Legal issue for cross-compliance

THE GOVERNMENT has denied fears that its interpretation of cross-compliance guidelines could compromise basic legal rights.

The concern follows the Department for the Environment, Food and Rural Affairs‘ recent launch of the consultation on proposals for the new regime.

Director of rural research at Bidwells, Carl Atkin, said the government is in grave danger of adopting a “guilty until proven innocent” stand when it comes to enforcing the Statutory Management Requirements.

“It remains to be seen whether farms will have to demonstrate compliance with the SMRs to secure the single farm payment, or whether they can only have their SFP withheld for non-compliance,” he said.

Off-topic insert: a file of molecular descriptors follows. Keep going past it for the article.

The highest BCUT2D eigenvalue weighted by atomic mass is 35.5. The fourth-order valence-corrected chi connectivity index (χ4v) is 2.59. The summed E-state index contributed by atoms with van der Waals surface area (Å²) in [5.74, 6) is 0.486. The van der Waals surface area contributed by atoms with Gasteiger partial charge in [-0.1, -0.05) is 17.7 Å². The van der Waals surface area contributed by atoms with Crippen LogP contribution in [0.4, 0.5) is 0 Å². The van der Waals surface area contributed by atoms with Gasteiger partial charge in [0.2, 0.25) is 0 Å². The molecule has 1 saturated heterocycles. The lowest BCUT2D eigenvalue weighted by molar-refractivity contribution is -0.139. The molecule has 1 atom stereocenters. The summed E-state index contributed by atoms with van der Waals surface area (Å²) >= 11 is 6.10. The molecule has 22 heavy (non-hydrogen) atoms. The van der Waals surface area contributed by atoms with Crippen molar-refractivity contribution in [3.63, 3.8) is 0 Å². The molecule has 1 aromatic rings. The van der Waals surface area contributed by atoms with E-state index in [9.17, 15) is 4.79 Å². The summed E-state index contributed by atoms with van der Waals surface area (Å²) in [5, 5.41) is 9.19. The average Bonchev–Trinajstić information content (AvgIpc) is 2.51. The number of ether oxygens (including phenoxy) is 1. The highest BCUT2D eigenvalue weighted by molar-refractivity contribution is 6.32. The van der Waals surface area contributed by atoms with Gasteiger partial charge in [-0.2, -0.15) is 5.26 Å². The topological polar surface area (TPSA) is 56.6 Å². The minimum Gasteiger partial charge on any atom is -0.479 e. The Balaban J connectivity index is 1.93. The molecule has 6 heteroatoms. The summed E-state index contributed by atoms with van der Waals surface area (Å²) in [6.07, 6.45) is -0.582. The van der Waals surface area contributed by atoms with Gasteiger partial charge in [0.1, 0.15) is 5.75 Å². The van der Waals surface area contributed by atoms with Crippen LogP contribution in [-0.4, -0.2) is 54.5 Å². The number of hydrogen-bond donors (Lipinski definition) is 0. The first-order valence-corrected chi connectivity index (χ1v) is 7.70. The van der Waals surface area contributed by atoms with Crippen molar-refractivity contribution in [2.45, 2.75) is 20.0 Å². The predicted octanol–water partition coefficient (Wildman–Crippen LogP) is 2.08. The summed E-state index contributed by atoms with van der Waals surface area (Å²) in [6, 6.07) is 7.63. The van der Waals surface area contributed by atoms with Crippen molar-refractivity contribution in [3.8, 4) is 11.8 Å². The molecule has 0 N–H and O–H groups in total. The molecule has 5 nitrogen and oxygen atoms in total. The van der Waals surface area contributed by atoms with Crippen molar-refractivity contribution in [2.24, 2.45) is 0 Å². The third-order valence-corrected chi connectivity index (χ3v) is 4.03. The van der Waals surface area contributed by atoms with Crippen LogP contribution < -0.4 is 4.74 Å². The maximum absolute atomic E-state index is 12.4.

“The biggest concern is that DEFRA will put the onus on farmers to prove they are adhering to regulations, and that would over-step the mark.”

DEFRA denied there was any basis for these concerns.

“Where there is a dispute it will be up to our inspectors to show non-compliance,” said a spokesman.

But making sure farmers understand the new standards is one of the problems it is currently trying to overcome, he added.

“In the longer term we‘ll be looking to a whole farm approach and do want to simplify the schemes.”

Under the mid-term review agreement, all member states must link direct payments to SMRs covered by various existing EC Directives and 18 new ones coming in over the next three years.

Potentially up to 14 different agencies will be involved in enforcing these, although it is likely to be one single inspection body, either the Rural Payments Agency or the Environment Agency.

Mr Atkin warned that interpreting and implementing the legislation on farm, especially if the SFP hangs on it, could lead to many farmers “getting in a terrible muddle”.